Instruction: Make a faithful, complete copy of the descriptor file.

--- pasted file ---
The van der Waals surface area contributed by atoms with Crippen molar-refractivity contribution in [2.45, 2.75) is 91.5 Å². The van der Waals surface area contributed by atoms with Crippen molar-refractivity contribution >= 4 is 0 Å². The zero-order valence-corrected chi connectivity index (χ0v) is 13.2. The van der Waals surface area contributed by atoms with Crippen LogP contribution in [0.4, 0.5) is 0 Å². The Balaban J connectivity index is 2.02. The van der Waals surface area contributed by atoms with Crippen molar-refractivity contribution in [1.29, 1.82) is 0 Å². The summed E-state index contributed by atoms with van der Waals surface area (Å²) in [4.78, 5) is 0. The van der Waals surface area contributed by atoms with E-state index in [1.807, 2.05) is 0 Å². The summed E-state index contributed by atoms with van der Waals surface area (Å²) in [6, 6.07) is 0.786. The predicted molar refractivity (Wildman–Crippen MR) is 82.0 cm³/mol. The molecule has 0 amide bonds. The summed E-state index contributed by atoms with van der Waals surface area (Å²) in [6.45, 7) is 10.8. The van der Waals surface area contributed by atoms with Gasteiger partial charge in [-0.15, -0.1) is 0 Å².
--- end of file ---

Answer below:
The van der Waals surface area contributed by atoms with Crippen molar-refractivity contribution in [2.45, 2.75) is 91.5 Å². The van der Waals surface area contributed by atoms with Crippen molar-refractivity contribution >= 4 is 0 Å². The zero-order valence-corrected chi connectivity index (χ0v) is 13.2. The van der Waals surface area contributed by atoms with Crippen LogP contribution in [0.4, 0.5) is 0 Å². The Balaban J connectivity index is 2.02. The van der Waals surface area contributed by atoms with Crippen molar-refractivity contribution in [1.29, 1.82) is 0 Å². The summed E-state index contributed by atoms with van der Waals surface area (Å²) in [4.78, 5) is 0. The van der Waals surface area contributed by atoms with E-state index in [1.807, 2.05) is 0 Å². The summed E-state index contributed by atoms with van der Waals surface area (Å²) in [6, 6.07) is 0.786. The predicted molar refractivity (Wildman–Crippen MR) is 82.0 cm³/mol. The molecule has 0 amide bonds. The summed E-state index contributed by atoms with van der Waals surface area (Å²) in [6.45, 7) is 10.8. The van der Waals surface area contributed by atoms with Gasteiger partial charge in [-0.15, -0.1) is 0 Å².